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How CBF field personnel in Slovakia empower students from the U.S. to advocate for human rights

By Jennifer Colosimo

For the past 17 years, CBF field personnel Shane McNary and his wife, Dianne, have lived more than 5,000 miles away from home ministering to the Roma people in Slovakia and Czechia. From teaching English and serving children to spearheading missions teams to helping the poor and starting churches, they’ve worked to encourage local believers and make a difference for this large minority facing multi-faceted forms of discrimination; but their impact also includes an effort that reaches beyond those borders. 

For more than 17 years, CBF field personnel Dianne and Shane McNary have served among Roma people in Slovakia and Czechia–teaching English, hosting mission teams, serving children, helping the poor, starting churches and building community. They have worked to encourage local believers and make a difference with this minority community while also engaging in efforts to educate for minorities around the world through religious freedom work.

Amid his work with the Roma population, McNary began serving in 2013 as an advocate for freedom of religion and belief for people of all faiths. In this role, he represents the Baptist World Alliance (BWA) at the United Nations in Geneva and serves as chair of the European Baptist Federation’s (EBF) Freedom & Justice Commission.

Under these titles, McNary’s work includes gathering research on cultures, religions and ways of life in the surrounding countries (and continents) where he lives and works. He submits that research to the United Nations via partnerships with the EBF, BWA and in conjunction with 21 Wilberforce, an initiative named for 19th-century British parliamentarian William Wilberforce who led the movement to end slave trade.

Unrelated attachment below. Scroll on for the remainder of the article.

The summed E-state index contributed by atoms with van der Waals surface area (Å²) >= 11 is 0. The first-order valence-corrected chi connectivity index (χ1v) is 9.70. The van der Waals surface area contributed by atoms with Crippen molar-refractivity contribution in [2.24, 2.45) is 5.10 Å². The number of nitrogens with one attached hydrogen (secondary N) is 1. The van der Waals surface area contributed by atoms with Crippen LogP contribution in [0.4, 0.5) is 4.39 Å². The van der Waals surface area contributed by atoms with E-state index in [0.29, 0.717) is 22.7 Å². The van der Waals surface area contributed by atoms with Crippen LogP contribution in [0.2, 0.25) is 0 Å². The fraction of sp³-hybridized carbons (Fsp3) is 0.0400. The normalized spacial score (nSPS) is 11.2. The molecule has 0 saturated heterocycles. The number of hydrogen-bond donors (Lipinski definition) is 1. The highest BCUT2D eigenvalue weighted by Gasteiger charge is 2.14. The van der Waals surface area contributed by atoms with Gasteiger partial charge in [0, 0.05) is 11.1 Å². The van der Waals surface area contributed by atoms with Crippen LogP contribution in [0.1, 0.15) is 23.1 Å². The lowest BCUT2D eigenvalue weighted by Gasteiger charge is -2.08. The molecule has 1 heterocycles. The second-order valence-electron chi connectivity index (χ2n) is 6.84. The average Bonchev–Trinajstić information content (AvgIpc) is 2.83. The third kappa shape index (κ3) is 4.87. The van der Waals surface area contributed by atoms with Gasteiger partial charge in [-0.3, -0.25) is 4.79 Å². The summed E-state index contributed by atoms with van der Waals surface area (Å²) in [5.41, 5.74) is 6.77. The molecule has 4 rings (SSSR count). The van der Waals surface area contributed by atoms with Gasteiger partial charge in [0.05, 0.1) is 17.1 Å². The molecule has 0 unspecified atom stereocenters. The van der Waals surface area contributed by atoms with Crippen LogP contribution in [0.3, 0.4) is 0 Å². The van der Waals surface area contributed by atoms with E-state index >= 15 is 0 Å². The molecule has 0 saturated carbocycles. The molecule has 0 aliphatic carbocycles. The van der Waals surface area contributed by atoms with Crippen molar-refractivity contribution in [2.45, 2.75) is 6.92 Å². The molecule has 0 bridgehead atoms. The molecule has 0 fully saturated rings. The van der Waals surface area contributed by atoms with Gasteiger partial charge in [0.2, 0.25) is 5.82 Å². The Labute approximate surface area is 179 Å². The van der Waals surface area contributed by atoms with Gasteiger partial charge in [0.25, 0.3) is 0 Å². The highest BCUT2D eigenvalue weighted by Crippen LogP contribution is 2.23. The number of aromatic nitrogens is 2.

21 Wilberforce aims to empower people of faith to expand the freedom of religion, belief and conscience. Their shared goal is to effect change in the decisions being made about refugees seeking asylum, on the rights of minority religious groups, advocating for education for women and girls who are part of religious minorities, and more. 

He’s a leader in those efforts across Europe, Russia, the Middle East and Central Asia; but McNary is most proud of the way he’s been able to share what he does with the next generation. A year ago, CBF’s student missions program, Student.Go, sent the latest group of interns to work with the McNarys in Slovakia. The McNarys have worked with interns for years, but, of course, this time, by “sent” it meant students in the United States would work virtually with Shane from behind their computer screens. Anyone with Covid-conversation fatigue might let out a subconscious sigh about that, but McNary will stop you short. 

“I can’t say enough about the way Taisha Seabolt runs the Student.Go program, and the way she is able to fulfill my requests,” McNary said of CBF’s Global Missions Personnel and Training Manager. “With what I was looking for this time, I thought that maybe she would be able to find someone who, in some way, was interested in these subject matters. I had written a request looking for one person to study Nigeria and another African country, and wanted them to have contextual knowledge of the area. 

CBF field personnel Shane McNary began serving in 2013 as an advocate for religious freedom for people of all faiths, representing the Baptist World Alliance at the United Nations in Geneva and serving as the chair of the European Baptist Federation’s Freedom & Justice Commission.

“Whether that meant they had lived there for a period of time, or had done African Studies in school, something—I just was hoping for someone with an understanding of the area,” he added. “But then we got Sylvester, who is amazing and is actually from Kenya.”

Sylvester Ngonga is a native Kenyan studying for his Master of Divinity at Gardner-Webb University School of Divinity, and gave what McNary called a unique, empathetic, and first-hand perspective for the research he was doing.